"I refer patients out all the time," confirms Dr. Candace McNaughton, a naturopathic doctor who authorizes roughly 20 patients a month for medical cannabis through Glow Natural Health Center, her Madison Valley clinic. McNaughton has evaluated patients requesting medical marijuana authorizations to alleviate the effects of hepatitis C, cancer, severe ulcers, and other ailments for which they are currently not receiving treatment. "I have a lot of people coming to me saying, 'I hate regular medicine,' or, worse, they're afraid of it, but they trust me," she says. "So my big job is letting folks know that cannabis is fantastic at symptom relief but that I wouldn't want to treat them naturally without a component of conventional care." That conventional care could come down to simple things, like prescribing glucosamine to build up cartilage in arthritis patients or referring someone to a physical therapist, or it could mean referring hepatitis C patients to receive interferon therapy.

Medical-marijuana authorizations are not the primary focus of McNaughton's practice; nevertheless, she says that half the people who come see her for authorizations end up taking her on as their primary-care physician. "I think it's a common assumption that people looking to take medical cannabis want to be on it forever, but they don't," she explains. "They want to get better. And whether they come to me with diabetes, high blood pressure, cholesterol, or insomnia, I can make them better. That gives them true relief."

Doctor Gil Mobley, a vocal marijuana-legalization advocate and Washington physician (now relocated to Missouri), agrees: "One thing often overlooked with routine care elsewhere is for a doctor to sit down and talk about pain with their patients—the quality of their pain, the nature of their pain, and how it affects their life," he says. recommended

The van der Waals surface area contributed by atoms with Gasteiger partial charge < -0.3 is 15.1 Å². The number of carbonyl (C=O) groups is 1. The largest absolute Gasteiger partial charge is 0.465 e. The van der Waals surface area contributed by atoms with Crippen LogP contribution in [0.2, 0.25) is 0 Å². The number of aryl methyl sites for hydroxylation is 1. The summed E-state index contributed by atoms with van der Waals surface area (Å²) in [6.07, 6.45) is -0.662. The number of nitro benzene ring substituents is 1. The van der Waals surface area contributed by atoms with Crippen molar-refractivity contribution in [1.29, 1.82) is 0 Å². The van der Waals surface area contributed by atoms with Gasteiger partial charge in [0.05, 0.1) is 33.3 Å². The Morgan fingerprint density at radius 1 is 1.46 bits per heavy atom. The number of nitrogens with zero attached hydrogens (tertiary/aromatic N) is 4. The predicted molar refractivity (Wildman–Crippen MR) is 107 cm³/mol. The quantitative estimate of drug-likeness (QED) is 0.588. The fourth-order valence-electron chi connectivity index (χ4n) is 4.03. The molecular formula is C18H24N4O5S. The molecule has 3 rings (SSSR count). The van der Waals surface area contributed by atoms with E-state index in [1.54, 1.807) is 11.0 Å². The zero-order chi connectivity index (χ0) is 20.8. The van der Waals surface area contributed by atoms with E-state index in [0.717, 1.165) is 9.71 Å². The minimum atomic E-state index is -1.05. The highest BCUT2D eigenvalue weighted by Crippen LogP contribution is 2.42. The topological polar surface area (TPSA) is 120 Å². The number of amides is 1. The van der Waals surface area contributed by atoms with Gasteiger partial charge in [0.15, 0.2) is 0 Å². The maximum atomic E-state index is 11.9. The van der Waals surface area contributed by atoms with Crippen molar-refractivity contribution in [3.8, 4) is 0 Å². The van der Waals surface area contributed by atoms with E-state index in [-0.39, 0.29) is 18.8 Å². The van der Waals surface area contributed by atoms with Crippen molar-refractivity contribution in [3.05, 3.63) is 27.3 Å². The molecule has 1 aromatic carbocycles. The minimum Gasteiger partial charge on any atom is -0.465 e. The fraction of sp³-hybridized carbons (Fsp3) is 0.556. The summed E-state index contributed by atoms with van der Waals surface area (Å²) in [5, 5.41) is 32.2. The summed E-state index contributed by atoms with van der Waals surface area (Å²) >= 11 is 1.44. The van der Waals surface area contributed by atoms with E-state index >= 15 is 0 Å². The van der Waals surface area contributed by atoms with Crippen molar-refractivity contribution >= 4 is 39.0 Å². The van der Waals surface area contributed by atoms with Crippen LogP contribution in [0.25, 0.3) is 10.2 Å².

Comments (5) RSS

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1
For a quality doctor in the Eastern Washington area I would recommend Dr Johnson at http://kennewickmarijuanadoctor.com/. HE won't just write anyone an authorization but he will help you identify if MMJ would help you and he will help you build up the medical records to support it. He's located in Tri-Cities.
Posted by Carson on April 12, 2012 at 2:01 PM · Report this
2
no mention of the fact that dr. mobley started the anti i-502 campaign? how about the fact that he didn't "relocate" to missouri, he's from there originally. he only came to seattle to cash in on our medical marijuana industry...
Posted by crasher on April 15, 2012 at 7:38 AM · Report this
Texas10R 3
The underlying problem is that seeds and organic grow kits aren't dirt cheap and legal. There is no defensible basis for the prohibition of cannabis...NONE.
Posted by Texas10R on April 15, 2012 at 10:49 AM · Report this
NotSpicoli 4
"That conventional care could come down to simple things, like prescribing glucosamine to build up cartilage..."

Like cannabis, glucosamine cannot be prescribed by a physician because it is not FDA approved. Like cannabis, it can only be recommended by a physician. And as such, it is not covered by insurance.

Posted by NotSpicoli http://disqus.com/notspicoli/ on April 19, 2012 at 6:49 AM · Report this
5
Hands down I've been to 3 doctors for my cannabis card because I haven't found the right place. I finally found a nice lady on Broadway (Seattle) at NW Green Resource Clinic who not only addressed all my pain issues, she recommended a ton of other natural options that work also. Dr. V is awesome.
Posted by Tina.B on May 1, 2012 at 12:11 AM · Report this